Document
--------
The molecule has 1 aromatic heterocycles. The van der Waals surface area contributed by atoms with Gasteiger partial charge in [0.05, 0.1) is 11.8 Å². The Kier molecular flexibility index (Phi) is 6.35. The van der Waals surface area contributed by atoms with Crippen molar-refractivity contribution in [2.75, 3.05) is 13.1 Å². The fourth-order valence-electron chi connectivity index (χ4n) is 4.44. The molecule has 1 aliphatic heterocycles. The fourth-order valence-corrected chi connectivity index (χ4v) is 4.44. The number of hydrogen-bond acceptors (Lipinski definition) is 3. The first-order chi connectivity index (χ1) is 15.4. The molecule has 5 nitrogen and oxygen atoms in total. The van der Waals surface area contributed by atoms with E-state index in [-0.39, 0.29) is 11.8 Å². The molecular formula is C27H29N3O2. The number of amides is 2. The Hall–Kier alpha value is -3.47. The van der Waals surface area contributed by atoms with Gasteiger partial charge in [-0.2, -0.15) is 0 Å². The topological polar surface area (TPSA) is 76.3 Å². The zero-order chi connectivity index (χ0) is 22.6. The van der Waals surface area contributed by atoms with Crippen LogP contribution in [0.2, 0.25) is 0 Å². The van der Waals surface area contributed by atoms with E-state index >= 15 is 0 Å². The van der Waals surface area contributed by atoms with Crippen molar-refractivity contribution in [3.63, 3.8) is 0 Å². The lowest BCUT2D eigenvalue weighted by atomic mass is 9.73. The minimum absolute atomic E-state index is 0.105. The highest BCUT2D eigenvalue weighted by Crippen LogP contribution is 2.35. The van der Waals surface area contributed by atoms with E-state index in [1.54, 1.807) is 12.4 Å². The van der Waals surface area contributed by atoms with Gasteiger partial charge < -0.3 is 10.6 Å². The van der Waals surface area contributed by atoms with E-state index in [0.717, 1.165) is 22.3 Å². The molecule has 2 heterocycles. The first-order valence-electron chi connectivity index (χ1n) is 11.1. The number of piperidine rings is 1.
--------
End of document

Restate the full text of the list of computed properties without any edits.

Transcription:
The molecule has 1 aromatic heterocycles. The van der Waals surface area contributed by atoms with Gasteiger partial charge in [0.05, 0.1) is 11.8 Å². The Kier molecular flexibility index (Phi) is 6.35. The van der Waals surface area contributed by atoms with Crippen molar-refractivity contribution in [2.75, 3.05) is 13.1 Å². The fourth-order valence-electron chi connectivity index (χ4n) is 4.44. The molecule has 1 aliphatic heterocycles. The fourth-order valence-corrected chi connectivity index (χ4v) is 4.44. The number of hydrogen-bond acceptors (Lipinski definition) is 3. The first-order chi connectivity index (χ1) is 15.4. The molecule has 5 nitrogen and oxygen atoms in total. The van der Waals surface area contributed by atoms with E-state index in [-0.39, 0.29) is 11.8 Å². The molecular formula is C27H29N3O2. The number of amides is 2. The Hall–Kier alpha value is -3.47. The van der Waals surface area contributed by atoms with Gasteiger partial charge in [-0.2, -0.15) is 0 Å². The topological polar surface area (TPSA) is 76.3 Å². The zero-order chi connectivity index (χ0) is 22.6. The van der Waals surface area contributed by atoms with Crippen LogP contribution in [0.2, 0.25) is 0 Å². The van der Waals surface area contributed by atoms with E-state index >= 15 is 0 Å². The van der Waals surface area contributed by atoms with Crippen molar-refractivity contribution in [3.63, 3.8) is 0 Å². The lowest BCUT2D eigenvalue weighted by atomic mass is 9.73. The minimum absolute atomic E-state index is 0.105. The highest BCUT2D eigenvalue weighted by Crippen LogP contribution is 2.35. The van der Waals surface area contributed by atoms with E-state index in [1.54, 1.807) is 12.4 Å². The van der Waals surface area contributed by atoms with Gasteiger partial charge < -0.3 is 10.6 Å². The van der Waals surface area contributed by atoms with E-state index in [0.717, 1.165) is 22.3 Å². The molecule has 2 heterocycles. The first-order valence-electron chi connectivity index (χ1n) is 11.1. The number of piperidine rings is 1.